Former actress-turned-playwright Geraldine Alexander’s new play, Amygdala, looks at how the brain responds to trauma in different people. Catherine (Hermione Gulliford) is a married, middle-aged lawyer whose strong capacity for logic and reason have always guided her every decision. However, this is turned upside down by a chance meeting with charming 26-year-old Joshua (Alex Lanipekun) that teaches her to let her instincts guide her, with devastating consequences.

Many of the scenes between Joshua and Catherine are very touching, and Catherine’s character in particular is extremely likeable and believable in moments of flashback. Gulliford portrays Catherine’s logical, reasoned thinking very convincingly, building a foundation for sympathy with the character throughout the play. In flashbacks, the character is particularly well-written; it is easy to understand her thought processes and motivations, and Gulliford’s natural charisma definitely endeared me to the character. Lanipekun’s physicality is perfect for his role, and he embodies the character’s youthful naivety and blasé outlook on much of life admirably. That I left the theatre not knowing what to think of these characters is testament to the hard work of the actors: they manage to remain highly sympathetic, at the same time as failing to think about the consequences of their actions, in a way which easily could have been annoying in the hands of anyone less capable.

However, I was concerned that Alexander’s portrayal of Catherine’s mental illness strays at times towards the realm of cliché. Catherine is frequently seen singing under her breath while staring blankly into space and rocking, often addressing inanimate objects. This is a conception of mental illness that in this day and age ought to be thoroughly worn out and irrelevant, and falls short of capturing the complexities of intense inner anguish. At times I found her grief totally unbelievable, and completely failed to sympathise with the character because of this over-the-top portrayal. Catherine’s more lucid moments at the end of the play are far more convincing of her emotional turmoil, and feel a lot more natural. We are then able to see the underlying reasons behind her behaviour, and comprehend the nuances of the character in a way that was previously left out of the play, and of which I wish we could have seen more.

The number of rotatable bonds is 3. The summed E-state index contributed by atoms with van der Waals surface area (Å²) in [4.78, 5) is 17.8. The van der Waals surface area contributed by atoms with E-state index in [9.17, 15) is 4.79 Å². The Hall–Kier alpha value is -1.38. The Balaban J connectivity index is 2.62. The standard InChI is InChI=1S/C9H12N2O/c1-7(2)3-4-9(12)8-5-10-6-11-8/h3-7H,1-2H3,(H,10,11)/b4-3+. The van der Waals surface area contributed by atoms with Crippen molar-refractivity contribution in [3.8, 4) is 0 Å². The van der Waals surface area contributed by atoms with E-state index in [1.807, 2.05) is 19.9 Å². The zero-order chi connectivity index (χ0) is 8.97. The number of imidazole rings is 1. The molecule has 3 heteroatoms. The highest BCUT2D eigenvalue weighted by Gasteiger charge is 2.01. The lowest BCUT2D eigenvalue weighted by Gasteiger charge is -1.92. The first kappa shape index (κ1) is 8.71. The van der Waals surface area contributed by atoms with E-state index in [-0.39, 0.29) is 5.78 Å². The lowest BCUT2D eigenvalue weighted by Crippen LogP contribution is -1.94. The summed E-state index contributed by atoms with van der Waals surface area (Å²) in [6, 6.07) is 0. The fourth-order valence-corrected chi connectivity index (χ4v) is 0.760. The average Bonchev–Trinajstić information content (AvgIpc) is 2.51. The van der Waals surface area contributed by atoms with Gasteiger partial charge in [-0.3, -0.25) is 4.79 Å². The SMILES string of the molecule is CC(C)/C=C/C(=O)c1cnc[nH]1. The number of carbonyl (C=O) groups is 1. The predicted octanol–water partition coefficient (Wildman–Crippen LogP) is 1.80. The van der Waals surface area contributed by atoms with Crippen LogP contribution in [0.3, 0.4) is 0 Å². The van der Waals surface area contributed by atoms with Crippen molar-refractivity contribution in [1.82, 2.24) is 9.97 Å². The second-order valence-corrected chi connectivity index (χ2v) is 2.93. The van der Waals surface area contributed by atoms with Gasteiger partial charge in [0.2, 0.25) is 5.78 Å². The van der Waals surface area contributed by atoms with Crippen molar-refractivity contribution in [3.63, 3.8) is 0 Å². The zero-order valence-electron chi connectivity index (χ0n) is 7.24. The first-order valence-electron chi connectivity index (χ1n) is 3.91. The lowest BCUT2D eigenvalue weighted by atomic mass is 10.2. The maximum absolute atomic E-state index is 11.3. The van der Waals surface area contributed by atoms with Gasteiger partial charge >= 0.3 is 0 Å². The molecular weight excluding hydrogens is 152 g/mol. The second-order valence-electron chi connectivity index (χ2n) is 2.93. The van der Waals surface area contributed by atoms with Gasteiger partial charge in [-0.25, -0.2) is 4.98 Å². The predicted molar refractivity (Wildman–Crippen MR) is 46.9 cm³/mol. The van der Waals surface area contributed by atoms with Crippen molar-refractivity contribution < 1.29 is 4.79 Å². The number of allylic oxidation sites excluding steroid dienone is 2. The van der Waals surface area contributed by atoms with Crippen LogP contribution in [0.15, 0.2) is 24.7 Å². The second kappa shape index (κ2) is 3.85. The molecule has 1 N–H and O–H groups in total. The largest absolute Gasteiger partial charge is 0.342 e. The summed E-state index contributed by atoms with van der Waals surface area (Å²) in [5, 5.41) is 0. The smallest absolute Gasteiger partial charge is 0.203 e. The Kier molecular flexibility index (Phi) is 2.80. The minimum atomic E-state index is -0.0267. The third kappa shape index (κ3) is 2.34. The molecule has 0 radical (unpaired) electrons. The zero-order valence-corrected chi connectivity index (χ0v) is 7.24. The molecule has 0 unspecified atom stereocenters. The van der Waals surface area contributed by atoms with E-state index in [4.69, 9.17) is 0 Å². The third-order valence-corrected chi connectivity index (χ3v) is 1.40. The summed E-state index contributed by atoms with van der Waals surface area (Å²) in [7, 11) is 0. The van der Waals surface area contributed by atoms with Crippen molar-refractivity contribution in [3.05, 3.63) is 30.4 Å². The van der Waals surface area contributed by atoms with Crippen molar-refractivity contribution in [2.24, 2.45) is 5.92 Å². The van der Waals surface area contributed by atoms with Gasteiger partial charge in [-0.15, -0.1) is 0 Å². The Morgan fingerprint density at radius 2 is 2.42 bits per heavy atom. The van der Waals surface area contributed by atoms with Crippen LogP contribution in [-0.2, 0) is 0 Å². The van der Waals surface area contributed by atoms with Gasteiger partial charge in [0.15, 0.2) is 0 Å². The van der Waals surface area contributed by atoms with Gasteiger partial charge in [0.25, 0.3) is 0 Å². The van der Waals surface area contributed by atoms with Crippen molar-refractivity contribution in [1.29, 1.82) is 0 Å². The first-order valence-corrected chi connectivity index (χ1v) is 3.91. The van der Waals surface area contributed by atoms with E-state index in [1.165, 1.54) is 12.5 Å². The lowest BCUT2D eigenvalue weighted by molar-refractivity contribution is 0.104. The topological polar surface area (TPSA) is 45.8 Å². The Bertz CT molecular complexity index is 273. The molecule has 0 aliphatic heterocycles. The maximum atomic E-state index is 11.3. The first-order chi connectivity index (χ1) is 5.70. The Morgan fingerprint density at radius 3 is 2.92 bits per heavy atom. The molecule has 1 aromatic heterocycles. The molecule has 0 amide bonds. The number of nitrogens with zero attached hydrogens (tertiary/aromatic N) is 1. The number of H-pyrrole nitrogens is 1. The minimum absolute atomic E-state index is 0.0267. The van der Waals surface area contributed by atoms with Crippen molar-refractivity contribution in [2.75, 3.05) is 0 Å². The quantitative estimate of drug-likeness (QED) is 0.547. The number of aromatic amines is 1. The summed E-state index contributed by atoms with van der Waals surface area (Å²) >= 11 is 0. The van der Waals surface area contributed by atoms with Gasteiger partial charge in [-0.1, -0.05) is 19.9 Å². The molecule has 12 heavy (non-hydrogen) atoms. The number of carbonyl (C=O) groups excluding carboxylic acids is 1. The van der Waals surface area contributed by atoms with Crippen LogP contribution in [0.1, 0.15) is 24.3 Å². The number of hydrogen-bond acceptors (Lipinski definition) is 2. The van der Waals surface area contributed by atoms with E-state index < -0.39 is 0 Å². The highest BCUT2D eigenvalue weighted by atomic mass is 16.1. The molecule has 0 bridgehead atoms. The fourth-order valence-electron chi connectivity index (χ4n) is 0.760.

Jasper Britton (Simon) brilliantly channels the detached professional side of his character, delivering his lines with matter-of-fact conviction and apparent wisdom, and performs very well throughout the piece. Yet I disliked the way the character develops through the script, and his behaviour towards the end is not credible based on what we have already seen of him. Perhaps this is an attempt to demonstrate how extreme situations can affect the character of a person; however, this is a little misguided, especially considering that this idea should probably have been fully focused on the other characters.

Francesca Reidy’s set design is one of the highlights of the piece. Compartments in the stage that open to reveal props are well-used, allowing characters to introduce new items and ideas seamlessly without interrupting the action. However, the shape of the room means that a lot of action is missed. Joshua Carr’s lighting design is also very well-conceived. Actors are always hit by the light appropriately and the use of spots mean we always knew where to look. In particular, the backlighting on the windows at either end of the room is helpful in conveying the sense of Catherine being trapped in the institution, and use of fairy lights as stars brilliantly portrays the appearance of an ethereal and idealised Catherine in Joshua’s mind.

Some of the decisions on props, however, are very strange. It is difficult to understand why, when no other items are mimed, both Catherine and Joshua pretend to be on the phone at least twice. It is also odd that Joshua openly references Catherine’s shoes as being beautiful, when these have been glaringly absent from the outset. Equally I am unsure that it is necessary for Joshua to mime playing the saxophone whenever the music comes on. The fact that he obviously isn’t playing looks strange rather than stylistic, and simply holding the instrument would have been enough to signify his musical talents.

This is a well-acted first play from Geraldine Alexander, who shows great promise for a new writer. Although the characterisation in the writing is sometimes a little odd, the play nonetheless engages its audience well, primarily due to the strong performances which guide it through some of the weaker moments in the writing.

Amygdala is playing at The Print Room Balcony until 14 December. For more information and tickets, see The Print Room website.